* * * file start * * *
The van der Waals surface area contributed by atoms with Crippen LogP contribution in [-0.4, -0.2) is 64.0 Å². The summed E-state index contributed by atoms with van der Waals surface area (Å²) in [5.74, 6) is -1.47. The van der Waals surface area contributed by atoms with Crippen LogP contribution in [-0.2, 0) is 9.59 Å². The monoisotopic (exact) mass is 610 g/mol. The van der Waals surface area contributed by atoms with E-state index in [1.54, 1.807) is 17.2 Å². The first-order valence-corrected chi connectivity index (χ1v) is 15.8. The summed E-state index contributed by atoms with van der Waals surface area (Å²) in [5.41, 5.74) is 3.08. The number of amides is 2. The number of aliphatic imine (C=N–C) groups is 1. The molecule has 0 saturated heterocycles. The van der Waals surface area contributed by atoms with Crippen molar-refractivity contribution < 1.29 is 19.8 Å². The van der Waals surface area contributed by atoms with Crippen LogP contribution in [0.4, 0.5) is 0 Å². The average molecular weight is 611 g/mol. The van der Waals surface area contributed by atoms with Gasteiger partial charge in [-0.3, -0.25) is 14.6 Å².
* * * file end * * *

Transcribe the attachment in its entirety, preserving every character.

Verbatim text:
The van der Waals surface area contributed by atoms with Crippen LogP contribution in [-0.4, -0.2) is 64.0 Å². The summed E-state index contributed by atoms with van der Waals surface area (Å²) in [5.74, 6) is -1.47. The van der Waals surface area contributed by atoms with Crippen LogP contribution in [-0.2, 0) is 9.59 Å². The monoisotopic (exact) mass is 610 g/mol. The van der Waals surface area contributed by atoms with E-state index in [1.54, 1.807) is 17.2 Å². The first-order valence-corrected chi connectivity index (χ1v) is 15.8. The summed E-state index contributed by atoms with van der Waals surface area (Å²) in [5.41, 5.74) is 3.08. The number of amides is 2. The number of aliphatic imine (C=N–C) groups is 1. The molecule has 0 saturated heterocycles. The van der Waals surface area contributed by atoms with Crippen molar-refractivity contribution < 1.29 is 19.8 Å². The van der Waals surface area contributed by atoms with Crippen LogP contribution in [0.4, 0.5) is 0 Å². The average molecular weight is 611 g/mol. The van der Waals surface area contributed by atoms with Gasteiger partial charge in [-0.3, -0.25) is 14.6 Å².